Everyone showed geniality, interest, commitment and an eye for context, without making concessions to academic quality – exactly the qualities of a good spiritual carer! I now realize that the theory I gained in course units like Psychopathology and Religion and Care Ethics are not only a solid basis in daily practice, but they also help me reflect on that practice.
I really love my job as a spiritual carer in nursing homes. I was drawn to elderly care because of its special way of communicating with residents. My creativity is constantly being challenged there by questions like: how can I get through to residents? What do their seemingly unrelated statements mean? How can I connect with their reality? My tasks here are very diverse. Of course I talk to people, in groups and individually. But I also provide palliative care and lead liturgical services and memorial services in the residents’ living room. In addition, I participate in various networks, such as the Alzheimer Café and the Palliative Network, and I keep in touch with spiritual carers and ministers in the area.
Since my graduation, I have gained so much experience that I returned to the Faculty recently. Not as a student, but as a lecturer, teaching the course unit in Conversation Techniques and Group Dynamics and to supervise internships of students in Spiritual Care.
Understanding “the bigger picture”
When I followed the minor “Religion in the Modern World” at the Faculty of Theology and Religious Studies during my bachelor's in Pedagogical Sciences, I realized how important it is to learn to understand different perspectives in today's society. After my bachelor's degree, I was seeking a master's degree where students would be broadly trained so that the "bigger picture" could be better understood.
So far I have been very enthusiastic about the Religion, Health & Wellbeing - Ethics & Diversity master's programme. Social issues are approached from different disciplines such as anthropology (my personal favorite), philosophy and history. Additionally, we are challenged to think critically about the texts we read. Because of the small scale, there is a positive atmosphere and there is a lot of room for discussion and feedback.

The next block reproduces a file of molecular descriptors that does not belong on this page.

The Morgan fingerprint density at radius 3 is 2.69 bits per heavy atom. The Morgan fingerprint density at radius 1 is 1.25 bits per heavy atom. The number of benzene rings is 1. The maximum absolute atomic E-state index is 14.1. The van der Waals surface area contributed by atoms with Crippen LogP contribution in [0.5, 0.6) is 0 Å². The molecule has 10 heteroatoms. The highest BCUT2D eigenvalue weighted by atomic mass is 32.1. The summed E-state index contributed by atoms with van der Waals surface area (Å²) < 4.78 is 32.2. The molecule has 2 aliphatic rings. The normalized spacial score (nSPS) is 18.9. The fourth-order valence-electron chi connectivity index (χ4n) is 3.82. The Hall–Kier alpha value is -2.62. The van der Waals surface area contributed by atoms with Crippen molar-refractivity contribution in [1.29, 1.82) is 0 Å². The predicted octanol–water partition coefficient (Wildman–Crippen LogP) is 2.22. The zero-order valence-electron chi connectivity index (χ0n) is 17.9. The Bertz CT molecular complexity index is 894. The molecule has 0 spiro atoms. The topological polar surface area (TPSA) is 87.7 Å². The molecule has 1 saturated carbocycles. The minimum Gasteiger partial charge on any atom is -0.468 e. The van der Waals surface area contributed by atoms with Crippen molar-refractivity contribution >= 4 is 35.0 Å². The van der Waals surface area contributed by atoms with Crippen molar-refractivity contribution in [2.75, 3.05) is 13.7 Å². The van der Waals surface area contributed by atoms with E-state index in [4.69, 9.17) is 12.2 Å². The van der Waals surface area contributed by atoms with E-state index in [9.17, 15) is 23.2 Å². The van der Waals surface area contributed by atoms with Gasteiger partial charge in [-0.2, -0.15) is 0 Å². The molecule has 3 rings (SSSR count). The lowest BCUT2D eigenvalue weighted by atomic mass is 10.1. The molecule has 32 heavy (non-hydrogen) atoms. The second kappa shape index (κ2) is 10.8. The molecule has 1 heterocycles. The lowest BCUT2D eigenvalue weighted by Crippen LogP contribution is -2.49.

Until now, Gender, Religion and Sexuality has been my favorite course unit. The construct gender was approached from different religions, from a Western and non-Western point of view and from different disciplines. I enjoyed this course with great pleasure and it was often really eye-opening. It was interesting to understand a little better how the meaning of gender and sexuality is shaped by religion, culture and history, among other things.
I am going to write my thesis about the possible consequences of the new law on citizenship education for a diverse society. I don't know exactly what I want to do after my master's, but I think I would like to work for a non-profit organization.
If you do not have a bachelor's degree in either the Humanities or Behavioural and Social Sciences, you will first need to complete a pre-master's programme before you can enter this master's programme. There are several electives you can choose from. Below, you will find the complete programme.
1st semester (30 ECTS)
2nd semester (30 ECTS)
If you have followed minor courses in Theology or Religious Studies, it might be possible to follow a shorter pre-master's programme. Please contact our student advisors to see what the options are.
For the Dutch taught specialization in Spiritual Care, you need to follow a different pre-master's programme.
For the pre-master's programme, you will pay a so called compensation in stead of regular tuition fees. This compensation is the same for both EU and non-EU students.